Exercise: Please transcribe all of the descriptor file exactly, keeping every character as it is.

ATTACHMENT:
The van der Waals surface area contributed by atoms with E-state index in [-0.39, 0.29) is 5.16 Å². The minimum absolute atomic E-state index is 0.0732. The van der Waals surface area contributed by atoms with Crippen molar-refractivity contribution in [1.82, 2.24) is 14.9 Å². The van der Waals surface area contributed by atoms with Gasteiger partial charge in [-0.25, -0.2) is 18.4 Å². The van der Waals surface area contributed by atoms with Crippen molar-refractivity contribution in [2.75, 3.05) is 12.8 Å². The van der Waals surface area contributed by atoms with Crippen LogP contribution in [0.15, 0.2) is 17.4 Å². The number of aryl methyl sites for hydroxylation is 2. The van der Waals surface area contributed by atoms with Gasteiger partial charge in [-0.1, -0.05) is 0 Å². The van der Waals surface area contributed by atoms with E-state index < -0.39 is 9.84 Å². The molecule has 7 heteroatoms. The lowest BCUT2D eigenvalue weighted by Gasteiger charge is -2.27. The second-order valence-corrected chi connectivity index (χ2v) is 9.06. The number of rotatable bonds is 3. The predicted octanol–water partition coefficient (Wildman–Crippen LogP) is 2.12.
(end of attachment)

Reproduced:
The van der Waals surface area contributed by atoms with E-state index in [-0.39, 0.29) is 5.16 Å². The minimum absolute atomic E-state index is 0.0732. The van der Waals surface area contributed by atoms with Crippen molar-refractivity contribution in [1.82, 2.24) is 14.9 Å². The van der Waals surface area contributed by atoms with Gasteiger partial charge in [-0.25, -0.2) is 18.4 Å². The van der Waals surface area contributed by atoms with Crippen molar-refractivity contribution in [2.75, 3.05) is 12.8 Å². The van der Waals surface area contributed by atoms with Crippen LogP contribution in [0.15, 0.2) is 17.4 Å². The number of aryl methyl sites for hydroxylation is 2. The van der Waals surface area contributed by atoms with Gasteiger partial charge in [-0.1, -0.05) is 0 Å². The van der Waals surface area contributed by atoms with E-state index < -0.39 is 9.84 Å². The molecule has 7 heteroatoms. The lowest BCUT2D eigenvalue weighted by Gasteiger charge is -2.27. The second-order valence-corrected chi connectivity index (χ2v) is 9.06. The number of rotatable bonds is 3. The predicted octanol–water partition coefficient (Wildman–Crippen LogP) is 2.12.